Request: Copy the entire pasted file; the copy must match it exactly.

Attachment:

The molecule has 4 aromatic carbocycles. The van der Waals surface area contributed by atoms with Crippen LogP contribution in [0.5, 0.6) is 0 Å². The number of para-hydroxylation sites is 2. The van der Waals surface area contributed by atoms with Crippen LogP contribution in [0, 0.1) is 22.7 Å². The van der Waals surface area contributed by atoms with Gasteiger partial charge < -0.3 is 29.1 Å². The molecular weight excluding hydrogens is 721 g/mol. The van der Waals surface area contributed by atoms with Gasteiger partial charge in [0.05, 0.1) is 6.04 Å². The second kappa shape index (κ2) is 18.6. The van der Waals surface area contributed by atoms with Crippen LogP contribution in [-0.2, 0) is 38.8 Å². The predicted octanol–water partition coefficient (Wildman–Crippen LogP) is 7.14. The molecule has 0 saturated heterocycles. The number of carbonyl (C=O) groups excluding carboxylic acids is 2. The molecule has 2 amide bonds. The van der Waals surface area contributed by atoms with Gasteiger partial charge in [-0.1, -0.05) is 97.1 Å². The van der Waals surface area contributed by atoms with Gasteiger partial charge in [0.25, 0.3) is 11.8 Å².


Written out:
The molecule has 4 aromatic carbocycles. The van der Waals surface area contributed by atoms with Crippen LogP contribution in [0.5, 0.6) is 0 Å². The number of para-hydroxylation sites is 2. The van der Waals surface area contributed by atoms with Crippen LogP contribution in [0, 0.1) is 22.7 Å². The van der Waals surface area contributed by atoms with Gasteiger partial charge < -0.3 is 29.1 Å². The molecular weight excluding hydrogens is 721 g/mol. The van der Waals surface area contributed by atoms with Gasteiger partial charge in [0.05, 0.1) is 6.04 Å². The second kappa shape index (κ2) is 18.6. The van der Waals surface area contributed by atoms with Crippen LogP contribution in [-0.2, 0) is 38.8 Å². The predicted octanol–water partition coefficient (Wildman–Crippen LogP) is 7.14. The molecule has 0 saturated heterocycles. The number of carbonyl (C=O) groups excluding carboxylic acids is 2. The molecule has 2 amide bonds. The van der Waals surface area contributed by atoms with Gasteiger partial charge in [-0.1, -0.05) is 97.1 Å². The van der Waals surface area contributed by atoms with Gasteiger partial charge in [0.25, 0.3) is 11.8 Å².